Though Philipson speaks to audiences ranging from middle school kids to the elderly, his target audience is young people, “not only middle and high school students, but also U.S. soldiers who are still very young and impressionable,” he explained. Several times a year, he addresses the U.S. Army troops at Ft. Hood and speaks on various topics, including the Holocaust. The Philipsons are currently in the process of gifting Jewish Chaplaincy artifacts to the U.S. Army Chaplain Corps Museum, located at Fort Jackson, South Carolina.

“Thank you for teaching us about this horrible time and for teaching me just how lucky I really am.”

With more schools integrating anti-bullying initiatives into their curricula, Philipson’s presentations to thousands of students a year augment what they are learning. “We tie in the lessons of the Holocaust to bullying. We say, ‘Be an upstander, not a bystander.’

A thank you letter he received from a middle school girl said, “I’m glad that you brought things that . . . belonged to people because it really opened my eyes and put things into perspective. There was something about touching and seeing the suitcase, armband, and concentration camp uniform with the star that made it all more real and sad. Because of you coming to our school, I will now try to take nothing for granted. So thank you for teaching us about his horrible time and for teaching me just how lucky I really am.”

Philipson often recommends the book, The Diary of Petr Ginz, written by a teenager whose diary was found in Theresienstadt, to students. Like The Diary of Anne Frank, this diary was also written by a teenager.

The Survivors' Talmud

The Collection includes three volumes of “The Survivors' Talmud” – also known as the U.S. Army Talmud – the first and only known edition of the Talmud published by a government body. Two survivors of the Dachau concentration camp, Rabbi Samuel A. Sneig, chief rabbi of the U.S. Zone, and Rabbi Samuel Jakob Rose, proposed the idea of printing an entire, full-size Talmud in Germany as a sign of the Jewish people's survival despite efforts to annihilate them, and the U.S. government agreed. It was difficult to even find a complete set of Talmud in Western Europe after the Nazi destruction of Jewish lives and property. Finally, two complete sets were found in New York and sent to Germany for the project.

While Philipson has spoken to hundreds of audiences, among his most gratifying experiences have been in China, at Harbin University as well as The Japanese Unit 731 Criminal Evidence Museum, both located in the city of Harbin, and the Shanghai Ghetto Jewish museum, which is located at the former Ohel Moshe Synagogue in the Tilanqiao Historic Area of China. Philipson has what he calls a “powerful” Shanghai ghetto collection and material about the Mir Yeshiva.

“The Chinese are among the most gracious group of people I have ever encountered in all my travels,” Philipson said. “They truly embrace the Jewish people and made us so very welcome. The trip was mutually beneficial as I learned a great deal about the history of Holocaust-era Japanese biological and chemical warfare experiments that were carried out on the Chinese civilian population. The Japanese atrocities across Asia during World War II have many similarities to the Holocaust.”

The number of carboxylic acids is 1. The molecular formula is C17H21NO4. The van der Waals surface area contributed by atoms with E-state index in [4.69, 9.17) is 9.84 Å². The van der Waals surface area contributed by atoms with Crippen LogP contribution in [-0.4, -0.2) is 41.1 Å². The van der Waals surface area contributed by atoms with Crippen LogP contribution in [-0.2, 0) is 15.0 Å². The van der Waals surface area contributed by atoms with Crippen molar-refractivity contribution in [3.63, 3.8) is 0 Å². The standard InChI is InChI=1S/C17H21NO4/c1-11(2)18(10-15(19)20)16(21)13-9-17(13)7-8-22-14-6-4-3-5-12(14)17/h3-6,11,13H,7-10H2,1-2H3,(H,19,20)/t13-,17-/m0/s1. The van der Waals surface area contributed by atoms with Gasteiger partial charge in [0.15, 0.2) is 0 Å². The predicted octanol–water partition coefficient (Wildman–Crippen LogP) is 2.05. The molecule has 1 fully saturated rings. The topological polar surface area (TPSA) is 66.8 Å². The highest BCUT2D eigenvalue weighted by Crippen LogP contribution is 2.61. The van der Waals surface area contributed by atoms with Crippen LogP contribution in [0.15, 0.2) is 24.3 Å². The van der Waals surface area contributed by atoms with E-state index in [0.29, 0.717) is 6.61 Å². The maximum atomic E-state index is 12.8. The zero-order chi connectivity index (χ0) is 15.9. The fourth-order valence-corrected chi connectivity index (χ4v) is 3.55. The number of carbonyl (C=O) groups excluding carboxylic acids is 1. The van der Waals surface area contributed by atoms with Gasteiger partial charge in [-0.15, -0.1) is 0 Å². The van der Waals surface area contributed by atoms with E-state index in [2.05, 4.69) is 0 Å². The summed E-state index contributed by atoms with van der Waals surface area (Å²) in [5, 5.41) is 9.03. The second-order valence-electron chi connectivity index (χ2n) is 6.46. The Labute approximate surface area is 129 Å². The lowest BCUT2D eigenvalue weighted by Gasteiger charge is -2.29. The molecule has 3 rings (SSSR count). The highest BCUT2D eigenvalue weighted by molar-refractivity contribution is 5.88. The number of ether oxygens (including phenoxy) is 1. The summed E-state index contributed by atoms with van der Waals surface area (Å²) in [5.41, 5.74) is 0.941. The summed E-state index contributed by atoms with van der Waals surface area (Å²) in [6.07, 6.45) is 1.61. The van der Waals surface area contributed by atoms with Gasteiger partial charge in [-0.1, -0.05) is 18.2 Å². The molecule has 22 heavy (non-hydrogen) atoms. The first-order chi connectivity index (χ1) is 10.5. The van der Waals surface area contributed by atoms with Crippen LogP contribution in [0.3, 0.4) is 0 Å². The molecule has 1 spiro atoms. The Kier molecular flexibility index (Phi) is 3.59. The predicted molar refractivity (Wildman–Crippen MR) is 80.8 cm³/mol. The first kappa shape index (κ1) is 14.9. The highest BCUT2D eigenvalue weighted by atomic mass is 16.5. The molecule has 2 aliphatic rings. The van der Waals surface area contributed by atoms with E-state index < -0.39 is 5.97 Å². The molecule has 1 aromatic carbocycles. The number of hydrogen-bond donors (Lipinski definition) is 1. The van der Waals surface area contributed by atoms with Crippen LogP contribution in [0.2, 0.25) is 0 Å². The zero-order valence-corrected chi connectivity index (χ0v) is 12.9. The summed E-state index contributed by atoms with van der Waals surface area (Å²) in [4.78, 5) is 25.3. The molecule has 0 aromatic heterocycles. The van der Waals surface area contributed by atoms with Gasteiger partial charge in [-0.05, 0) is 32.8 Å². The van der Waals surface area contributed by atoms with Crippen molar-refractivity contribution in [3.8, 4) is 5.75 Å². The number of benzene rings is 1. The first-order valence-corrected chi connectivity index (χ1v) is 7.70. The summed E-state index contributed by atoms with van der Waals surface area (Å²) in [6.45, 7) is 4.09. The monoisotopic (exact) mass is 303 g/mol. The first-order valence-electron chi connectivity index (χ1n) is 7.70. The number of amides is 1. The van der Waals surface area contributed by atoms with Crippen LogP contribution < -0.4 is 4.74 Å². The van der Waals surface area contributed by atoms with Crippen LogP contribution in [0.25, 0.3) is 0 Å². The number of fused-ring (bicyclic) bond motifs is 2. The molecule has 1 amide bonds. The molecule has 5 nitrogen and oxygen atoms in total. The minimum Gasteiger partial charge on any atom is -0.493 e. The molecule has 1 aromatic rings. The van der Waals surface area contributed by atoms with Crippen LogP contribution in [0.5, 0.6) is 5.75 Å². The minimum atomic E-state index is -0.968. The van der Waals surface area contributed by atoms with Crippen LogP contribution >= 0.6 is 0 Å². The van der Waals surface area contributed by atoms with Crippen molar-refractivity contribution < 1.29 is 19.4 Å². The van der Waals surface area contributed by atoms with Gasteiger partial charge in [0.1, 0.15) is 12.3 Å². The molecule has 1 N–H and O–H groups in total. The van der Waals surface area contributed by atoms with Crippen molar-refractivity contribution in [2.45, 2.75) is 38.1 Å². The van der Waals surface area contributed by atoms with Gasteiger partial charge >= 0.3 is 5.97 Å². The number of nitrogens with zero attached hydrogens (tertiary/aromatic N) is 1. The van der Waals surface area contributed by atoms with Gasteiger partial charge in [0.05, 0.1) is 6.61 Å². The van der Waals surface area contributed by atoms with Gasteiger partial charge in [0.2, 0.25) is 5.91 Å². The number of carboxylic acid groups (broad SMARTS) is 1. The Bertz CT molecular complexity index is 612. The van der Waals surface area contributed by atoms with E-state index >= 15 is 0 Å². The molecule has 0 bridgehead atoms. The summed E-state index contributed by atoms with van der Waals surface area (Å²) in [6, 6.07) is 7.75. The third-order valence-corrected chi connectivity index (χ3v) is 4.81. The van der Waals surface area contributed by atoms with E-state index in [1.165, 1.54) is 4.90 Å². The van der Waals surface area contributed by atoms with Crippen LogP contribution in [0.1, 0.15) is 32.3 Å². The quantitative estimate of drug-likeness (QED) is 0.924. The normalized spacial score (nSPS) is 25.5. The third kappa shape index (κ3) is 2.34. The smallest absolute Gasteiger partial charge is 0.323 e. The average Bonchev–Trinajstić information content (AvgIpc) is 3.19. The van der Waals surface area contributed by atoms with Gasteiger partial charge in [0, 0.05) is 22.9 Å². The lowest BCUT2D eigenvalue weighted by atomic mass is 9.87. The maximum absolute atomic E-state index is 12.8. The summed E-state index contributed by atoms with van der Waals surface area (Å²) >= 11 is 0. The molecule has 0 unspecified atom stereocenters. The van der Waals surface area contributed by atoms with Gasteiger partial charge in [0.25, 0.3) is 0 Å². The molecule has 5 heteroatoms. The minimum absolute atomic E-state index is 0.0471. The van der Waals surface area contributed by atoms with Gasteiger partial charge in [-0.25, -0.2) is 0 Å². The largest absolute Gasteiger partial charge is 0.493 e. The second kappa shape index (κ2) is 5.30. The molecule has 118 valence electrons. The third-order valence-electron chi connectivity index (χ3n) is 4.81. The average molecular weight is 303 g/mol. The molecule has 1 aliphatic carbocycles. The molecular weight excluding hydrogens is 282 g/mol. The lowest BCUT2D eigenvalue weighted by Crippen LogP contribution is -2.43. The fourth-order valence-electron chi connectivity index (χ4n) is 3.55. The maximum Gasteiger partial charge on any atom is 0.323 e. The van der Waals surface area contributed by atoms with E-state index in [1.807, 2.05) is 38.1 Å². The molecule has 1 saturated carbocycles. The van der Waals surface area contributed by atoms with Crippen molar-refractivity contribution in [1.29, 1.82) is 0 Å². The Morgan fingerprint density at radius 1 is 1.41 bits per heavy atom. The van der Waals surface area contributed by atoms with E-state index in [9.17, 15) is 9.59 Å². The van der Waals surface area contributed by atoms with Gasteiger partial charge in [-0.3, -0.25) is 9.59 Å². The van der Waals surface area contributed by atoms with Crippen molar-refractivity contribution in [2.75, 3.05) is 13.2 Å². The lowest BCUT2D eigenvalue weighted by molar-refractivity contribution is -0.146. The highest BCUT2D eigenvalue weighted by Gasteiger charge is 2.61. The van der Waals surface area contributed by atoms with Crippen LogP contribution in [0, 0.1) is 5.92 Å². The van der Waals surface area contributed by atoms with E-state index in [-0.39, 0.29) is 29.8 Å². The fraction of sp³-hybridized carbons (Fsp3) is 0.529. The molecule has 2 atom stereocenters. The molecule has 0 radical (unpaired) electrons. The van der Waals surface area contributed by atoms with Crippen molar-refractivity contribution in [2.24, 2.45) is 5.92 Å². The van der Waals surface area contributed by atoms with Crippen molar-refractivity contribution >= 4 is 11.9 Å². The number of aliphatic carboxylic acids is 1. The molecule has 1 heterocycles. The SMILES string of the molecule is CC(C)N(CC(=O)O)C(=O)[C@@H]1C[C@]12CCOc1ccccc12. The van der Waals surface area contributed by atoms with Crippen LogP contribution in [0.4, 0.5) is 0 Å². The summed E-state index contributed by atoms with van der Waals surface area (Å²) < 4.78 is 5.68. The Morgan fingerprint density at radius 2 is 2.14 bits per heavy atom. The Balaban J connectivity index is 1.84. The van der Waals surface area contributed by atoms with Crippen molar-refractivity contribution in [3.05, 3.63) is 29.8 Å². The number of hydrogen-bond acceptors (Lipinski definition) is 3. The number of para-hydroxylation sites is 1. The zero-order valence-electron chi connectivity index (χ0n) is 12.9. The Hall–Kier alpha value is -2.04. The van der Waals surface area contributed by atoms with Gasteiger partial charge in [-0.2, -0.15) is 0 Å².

Because of these similarities, Philipson noted that the Chinese people have a growing interest in Holocaust history. Not only does the Chinese government protect the old Jewish synagogues and other Jewish-related buildings, keeping them in meticulous condition, but “the Chinese people cherish their history of providing safe haven for Jews,” he noted.

This history long predates WWII. “In the early 1900s, many Russian Jews fleeing pogroms were welcomed in Harbin. And Shanghai continued to be a safe haven during the Holocaust. Almost all the members of the famous Mir Yeshiva in Lithuania were able to reach Shanghai and survive.”

With anti-Semitism on the rise again, ugly stereotypes about Jews and vicious slurs against the State of Israel are gaining traction. Philipson’s collection not only works to combat those stereotypes, but to highlight Jewish contributions to anti-racism efforts. His collection includes memorabilia about Rabbi Abraham Joshua Heschel, a civil rights activist who marched with Dr. Martin Luther King Jr. in Selma, Alabama in 1965. Philipson attends U.S. Army observances on topics that commemorate Black history, women’s history, women in the military, women’s equality, and Asian Americans/ Pacific Islander history.

“We have powerful collections on many ethnic groups and set up the exhibits for these events at Ft. Hood as well. Our audiences know we’re Jewish and they love how inclusive we are. I really try to talk about the Jewish experience in America, because we are a people who not only contribute to society as a whole, but we’ve also maintained deep awareness of our Jewishness. We’re saying, be proud of being an American, be proud of being a Jewish American, be proud of who you are and be respectful to others. The audience really gets the message.”

To learn more about the collection, go to https://philipsoncollection.utep.edu/about